2. When I was in my teens I associated bicycle touring with the middle-aged and the retired. I found it really hard to relate to a conservatively-styled bike with a whole bunch of square bags attached. So I started out travelling with a backpack. I eventually overcame this perception when another 18 year old in a hostel convinced me that bicycle touring was awesome. I think bikepacking is the re-brand that bike travel has required to attract the younger crowd. If I had my time again, bikepacking would have been incredibly obvious to me as a teen cyclist and traveller.

    All the best from Bolivia!
    Alee

    Reply
    • Tom Allen

      Hey Alee, thank you for your comment. I appreciate your perspective as I know it’s a very well informed one! I totally agree that ‘cycle touring’ can seem stuffy and old-fashioned and that thinking of bikepacking as a ‘rebrand’ to appeal to the younger generation is spot on. However, I totally disagree with the implication that cycle touring requires a new bike and that that was a barrier to entry, mainly because I’ve been hammering the point that you don’t – ad nauseum – for years! It’s always been possible to go cycle touring (or bikepacking) using whatever gear you have lying around and I don’t think anything substantial has changed in that respect – just as it is possible to spend countless thousands on a specialist touring bike setup or bikepacking rig. Perhaps the point is that cheap bikepacking bags have made that fact more widely known…

      Reply
      • Alee

        Don’t get me wrong, I very much agree with you that you can go for a bicycle tour on any bike! All you have to do is cycle in South America, Eastern Europe, China or India to meet people on epic journeys with old and very basic bikes.

        I don’t think this is a commonly held idea in many western countries, however, and given I spend so much time writing about bike tech, I am partly to blame. But when I meet people who show a keen interest in trying bike travel, this is the first thing I tell them. 😊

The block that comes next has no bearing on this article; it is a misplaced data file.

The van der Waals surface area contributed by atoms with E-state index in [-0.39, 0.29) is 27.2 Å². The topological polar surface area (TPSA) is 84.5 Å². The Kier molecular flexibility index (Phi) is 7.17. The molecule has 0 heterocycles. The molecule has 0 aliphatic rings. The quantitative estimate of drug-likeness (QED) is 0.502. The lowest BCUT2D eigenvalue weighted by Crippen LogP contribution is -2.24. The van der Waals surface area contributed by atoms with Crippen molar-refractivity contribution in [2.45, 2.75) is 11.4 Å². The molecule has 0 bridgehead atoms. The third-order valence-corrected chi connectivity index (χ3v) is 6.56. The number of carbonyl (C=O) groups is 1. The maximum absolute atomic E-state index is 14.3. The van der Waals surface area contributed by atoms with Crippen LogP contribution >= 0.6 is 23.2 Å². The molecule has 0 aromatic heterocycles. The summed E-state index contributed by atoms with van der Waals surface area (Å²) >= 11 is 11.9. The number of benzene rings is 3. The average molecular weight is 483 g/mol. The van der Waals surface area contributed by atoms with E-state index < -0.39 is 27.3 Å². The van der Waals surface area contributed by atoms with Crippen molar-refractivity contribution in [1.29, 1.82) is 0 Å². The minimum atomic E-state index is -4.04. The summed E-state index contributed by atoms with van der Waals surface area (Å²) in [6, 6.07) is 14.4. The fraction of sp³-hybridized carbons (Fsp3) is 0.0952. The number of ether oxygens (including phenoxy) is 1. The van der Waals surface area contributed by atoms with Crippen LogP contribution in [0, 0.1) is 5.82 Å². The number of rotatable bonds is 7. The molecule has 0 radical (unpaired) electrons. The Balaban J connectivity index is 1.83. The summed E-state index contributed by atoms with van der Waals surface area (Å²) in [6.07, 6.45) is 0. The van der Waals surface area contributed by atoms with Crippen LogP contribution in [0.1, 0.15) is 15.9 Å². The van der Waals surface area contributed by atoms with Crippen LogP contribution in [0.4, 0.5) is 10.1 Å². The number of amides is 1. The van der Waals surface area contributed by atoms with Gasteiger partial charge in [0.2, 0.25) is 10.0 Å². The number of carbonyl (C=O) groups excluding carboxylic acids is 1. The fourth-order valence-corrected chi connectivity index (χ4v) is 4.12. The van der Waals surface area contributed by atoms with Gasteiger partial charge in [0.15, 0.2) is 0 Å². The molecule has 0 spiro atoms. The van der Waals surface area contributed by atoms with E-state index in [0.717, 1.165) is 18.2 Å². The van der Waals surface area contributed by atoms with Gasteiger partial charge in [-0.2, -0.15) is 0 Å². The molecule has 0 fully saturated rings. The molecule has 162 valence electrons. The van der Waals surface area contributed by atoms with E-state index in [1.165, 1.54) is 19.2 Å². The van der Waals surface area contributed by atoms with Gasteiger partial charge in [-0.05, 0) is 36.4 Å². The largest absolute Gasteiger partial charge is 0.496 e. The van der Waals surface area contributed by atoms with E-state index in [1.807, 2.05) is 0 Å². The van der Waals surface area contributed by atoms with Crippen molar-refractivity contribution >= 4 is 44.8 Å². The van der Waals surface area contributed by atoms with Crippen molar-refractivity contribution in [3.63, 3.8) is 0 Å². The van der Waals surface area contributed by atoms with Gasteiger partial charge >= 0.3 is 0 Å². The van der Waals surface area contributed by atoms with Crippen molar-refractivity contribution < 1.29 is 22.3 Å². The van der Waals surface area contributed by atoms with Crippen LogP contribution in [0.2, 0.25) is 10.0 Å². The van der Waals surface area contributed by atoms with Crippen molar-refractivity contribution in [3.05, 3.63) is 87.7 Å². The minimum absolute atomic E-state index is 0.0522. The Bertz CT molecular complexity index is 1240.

Reply
  5. Lassi

    I have never considered my self as a “cyclist”, but I have always liked to travel by bike. I spent years trying to find a balance between a cyclocrossbike and an actual tourer. Just over a year ago I finally decided to build a 26″ expedition touring bike with traditional four pannier setup. It solved practically ALL the problems I ever had on tour. This is one of the reasons I havent been that interested in bikepacking.

    In the other hand, if I was a sportive cyclist with a fleet of sporty bikes lined up in my garage, the easiest way to make a short trip would be bikepacking. This is propably why its so popular. The industry finally found the people who use alot of money on bikes anyway.

    Its great that also the people who see cycling mainly as sports are now able to tour. And if someone would have suggested ten years ago I shoud by an old mountainbike with a heavy duty wheelset (an expedition bike), I would not have listened. I now prefer traditional touring because no other way of travelling gets even close to the experience, the people, the places, the “life on the road”. You know.

    Reply
  6. Dosh

    Hi Tom,

    Great read. I think your generalisation is a good one.

    I’ve never mountain biked or bikepacked. I have cycle toured a lot and often found myself on a fully loaded traditional touring setup on tracks that would typically be considered bikepacking territory. I enjoyed them immensely, even with all the muddy pushing. At the time I thought how much more fun they’d be with a more appropriate setup. I also realised that I should have given mountain biking a go a long time ago.

    I set out to cycle tour as an agreeable mode of travel, a better more independent form of backpacking. I hoped the bike itself would recede into the background. That remained more or less true cycling across Europe, the Balkans, the Caucasus, the Middle East and Asia. Crucially the focus was on soaking up exotic foreign lands, people and culture. It wasn’t until I started touring in more familiar anglophone countries (Australia, New Zealand and North America) that my journey became more about the landscape and the riding itself. Now I find myself very drawn to bikepacking for that kind of trip, i.e. getting into remote landscapes far away from sealed roads. I’ll probably try it soon. My one apprehension is being able to carry enough food and water on a bikepacking setup to get as far as I’d like.